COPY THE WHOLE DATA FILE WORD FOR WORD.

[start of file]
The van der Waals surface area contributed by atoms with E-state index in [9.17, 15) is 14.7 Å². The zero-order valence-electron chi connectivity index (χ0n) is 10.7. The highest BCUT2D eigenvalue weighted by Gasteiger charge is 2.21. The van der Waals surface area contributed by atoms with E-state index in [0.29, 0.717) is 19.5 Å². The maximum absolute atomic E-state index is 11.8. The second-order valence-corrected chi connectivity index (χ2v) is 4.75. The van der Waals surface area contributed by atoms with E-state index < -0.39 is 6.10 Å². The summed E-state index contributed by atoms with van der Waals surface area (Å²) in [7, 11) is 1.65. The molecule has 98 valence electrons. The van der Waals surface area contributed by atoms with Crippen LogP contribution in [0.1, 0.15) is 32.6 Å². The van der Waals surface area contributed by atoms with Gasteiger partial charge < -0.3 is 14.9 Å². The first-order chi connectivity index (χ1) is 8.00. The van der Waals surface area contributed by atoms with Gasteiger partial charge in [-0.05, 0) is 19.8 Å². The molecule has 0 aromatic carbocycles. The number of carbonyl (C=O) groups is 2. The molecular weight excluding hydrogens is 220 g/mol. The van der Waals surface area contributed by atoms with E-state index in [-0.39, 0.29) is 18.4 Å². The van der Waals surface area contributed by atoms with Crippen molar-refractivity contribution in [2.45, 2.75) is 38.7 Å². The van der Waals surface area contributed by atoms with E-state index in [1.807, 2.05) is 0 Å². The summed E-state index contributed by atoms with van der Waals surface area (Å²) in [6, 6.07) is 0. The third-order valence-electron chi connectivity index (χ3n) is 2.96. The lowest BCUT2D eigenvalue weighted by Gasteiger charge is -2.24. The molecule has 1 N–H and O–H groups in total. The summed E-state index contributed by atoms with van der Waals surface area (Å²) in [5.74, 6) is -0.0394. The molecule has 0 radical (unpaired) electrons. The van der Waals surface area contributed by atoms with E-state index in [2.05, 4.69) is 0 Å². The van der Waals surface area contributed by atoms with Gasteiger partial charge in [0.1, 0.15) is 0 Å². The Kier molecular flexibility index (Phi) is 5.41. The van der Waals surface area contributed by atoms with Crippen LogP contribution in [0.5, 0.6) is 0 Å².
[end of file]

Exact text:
The van der Waals surface area contributed by atoms with E-state index in [9.17, 15) is 14.7 Å². The zero-order valence-electron chi connectivity index (χ0n) is 10.7. The highest BCUT2D eigenvalue weighted by Gasteiger charge is 2.21. The van der Waals surface area contributed by atoms with E-state index in [0.29, 0.717) is 19.5 Å². The maximum absolute atomic E-state index is 11.8. The second-order valence-corrected chi connectivity index (χ2v) is 4.75. The van der Waals surface area contributed by atoms with E-state index < -0.39 is 6.10 Å². The summed E-state index contributed by atoms with van der Waals surface area (Å²) in [7, 11) is 1.65. The molecule has 98 valence electrons. The van der Waals surface area contributed by atoms with Crippen LogP contribution in [0.1, 0.15) is 32.6 Å². The van der Waals surface area contributed by atoms with Gasteiger partial charge < -0.3 is 14.9 Å². The first-order chi connectivity index (χ1) is 8.00. The van der Waals surface area contributed by atoms with Gasteiger partial charge in [-0.05, 0) is 19.8 Å². The molecule has 0 aromatic carbocycles. The number of carbonyl (C=O) groups is 2. The molecular weight excluding hydrogens is 220 g/mol. The van der Waals surface area contributed by atoms with E-state index in [-0.39, 0.29) is 18.4 Å². The van der Waals surface area contributed by atoms with Crippen molar-refractivity contribution in [2.45, 2.75) is 38.7 Å². The van der Waals surface area contributed by atoms with E-state index in [1.807, 2.05) is 0 Å². The summed E-state index contributed by atoms with van der Waals surface area (Å²) in [6, 6.07) is 0. The third-order valence-electron chi connectivity index (χ3n) is 2.96. The lowest BCUT2D eigenvalue weighted by Gasteiger charge is -2.24. The molecule has 1 N–H and O–H groups in total. The summed E-state index contributed by atoms with van der Waals surface area (Å²) in [5.74, 6) is -0.0394. The molecule has 0 radical (unpaired) electrons. The van der Waals surface area contributed by atoms with E-state index in [2.05, 4.69) is 0 Å². The van der Waals surface area contributed by atoms with Gasteiger partial charge in [0.1, 0.15) is 0 Å². The Kier molecular flexibility index (Phi) is 5.41. The van der Waals surface area contributed by atoms with Crippen LogP contribution in [0.5, 0.6) is 0 Å².